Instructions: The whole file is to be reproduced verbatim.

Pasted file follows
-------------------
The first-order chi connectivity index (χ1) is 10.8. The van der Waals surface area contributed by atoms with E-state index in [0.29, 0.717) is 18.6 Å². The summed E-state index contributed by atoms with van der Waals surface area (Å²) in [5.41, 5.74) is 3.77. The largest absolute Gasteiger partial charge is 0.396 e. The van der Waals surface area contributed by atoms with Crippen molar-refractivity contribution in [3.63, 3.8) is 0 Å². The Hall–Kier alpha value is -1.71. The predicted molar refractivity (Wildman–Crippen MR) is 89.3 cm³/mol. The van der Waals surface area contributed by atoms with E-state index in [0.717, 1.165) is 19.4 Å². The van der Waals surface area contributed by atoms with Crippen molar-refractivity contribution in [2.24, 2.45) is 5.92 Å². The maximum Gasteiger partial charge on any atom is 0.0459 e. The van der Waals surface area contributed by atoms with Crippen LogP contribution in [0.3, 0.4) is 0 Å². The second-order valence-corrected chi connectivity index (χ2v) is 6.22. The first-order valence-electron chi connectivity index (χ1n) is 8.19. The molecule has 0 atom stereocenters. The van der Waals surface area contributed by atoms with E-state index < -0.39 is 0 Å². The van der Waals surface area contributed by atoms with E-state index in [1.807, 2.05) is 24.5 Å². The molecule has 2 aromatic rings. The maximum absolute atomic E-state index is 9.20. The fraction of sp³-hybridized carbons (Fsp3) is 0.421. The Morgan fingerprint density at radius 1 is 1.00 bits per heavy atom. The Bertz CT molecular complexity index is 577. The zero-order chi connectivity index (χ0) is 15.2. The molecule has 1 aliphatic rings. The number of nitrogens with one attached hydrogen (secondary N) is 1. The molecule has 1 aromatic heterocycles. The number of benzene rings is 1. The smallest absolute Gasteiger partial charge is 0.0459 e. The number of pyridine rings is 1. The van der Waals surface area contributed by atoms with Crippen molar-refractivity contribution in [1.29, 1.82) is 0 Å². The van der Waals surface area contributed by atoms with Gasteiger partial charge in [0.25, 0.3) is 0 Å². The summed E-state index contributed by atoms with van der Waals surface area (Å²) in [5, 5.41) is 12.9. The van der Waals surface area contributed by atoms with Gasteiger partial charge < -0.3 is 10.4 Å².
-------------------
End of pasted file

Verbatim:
The first-order chi connectivity index (χ1) is 10.8. The van der Waals surface area contributed by atoms with E-state index in [0.29, 0.717) is 18.6 Å². The summed E-state index contributed by atoms with van der Waals surface area (Å²) in [5.41, 5.74) is 3.77. The largest absolute Gasteiger partial charge is 0.396 e. The van der Waals surface area contributed by atoms with Crippen molar-refractivity contribution in [3.63, 3.8) is 0 Å². The Hall–Kier alpha value is -1.71. The predicted molar refractivity (Wildman–Crippen MR) is 89.3 cm³/mol. The van der Waals surface area contributed by atoms with E-state index in [0.717, 1.165) is 19.4 Å². The van der Waals surface area contributed by atoms with Crippen molar-refractivity contribution in [2.24, 2.45) is 5.92 Å². The maximum Gasteiger partial charge on any atom is 0.0459 e. The van der Waals surface area contributed by atoms with Crippen LogP contribution in [0.3, 0.4) is 0 Å². The second-order valence-corrected chi connectivity index (χ2v) is 6.22. The first-order valence-electron chi connectivity index (χ1n) is 8.19. The molecule has 0 atom stereocenters. The van der Waals surface area contributed by atoms with E-state index < -0.39 is 0 Å². The van der Waals surface area contributed by atoms with E-state index in [1.807, 2.05) is 24.5 Å². The molecule has 2 aromatic rings. The maximum absolute atomic E-state index is 9.20. The fraction of sp³-hybridized carbons (Fsp3) is 0.421. The Morgan fingerprint density at radius 1 is 1.00 bits per heavy atom. The Bertz CT molecular complexity index is 577. The zero-order chi connectivity index (χ0) is 15.2. The molecule has 1 aliphatic rings. The number of nitrogens with one attached hydrogen (secondary N) is 1. The molecule has 1 aromatic heterocycles. The number of benzene rings is 1. The smallest absolute Gasteiger partial charge is 0.0459 e. The number of pyridine rings is 1. The van der Waals surface area contributed by atoms with Crippen molar-refractivity contribution in [1.29, 1.82) is 0 Å². The van der Waals surface area contributed by atoms with Gasteiger partial charge in [0.25, 0.3) is 0 Å². The summed E-state index contributed by atoms with van der Waals surface area (Å²) in [5, 5.41) is 12.9. The van der Waals surface area contributed by atoms with Gasteiger partial charge < -0.3 is 10.4 Å².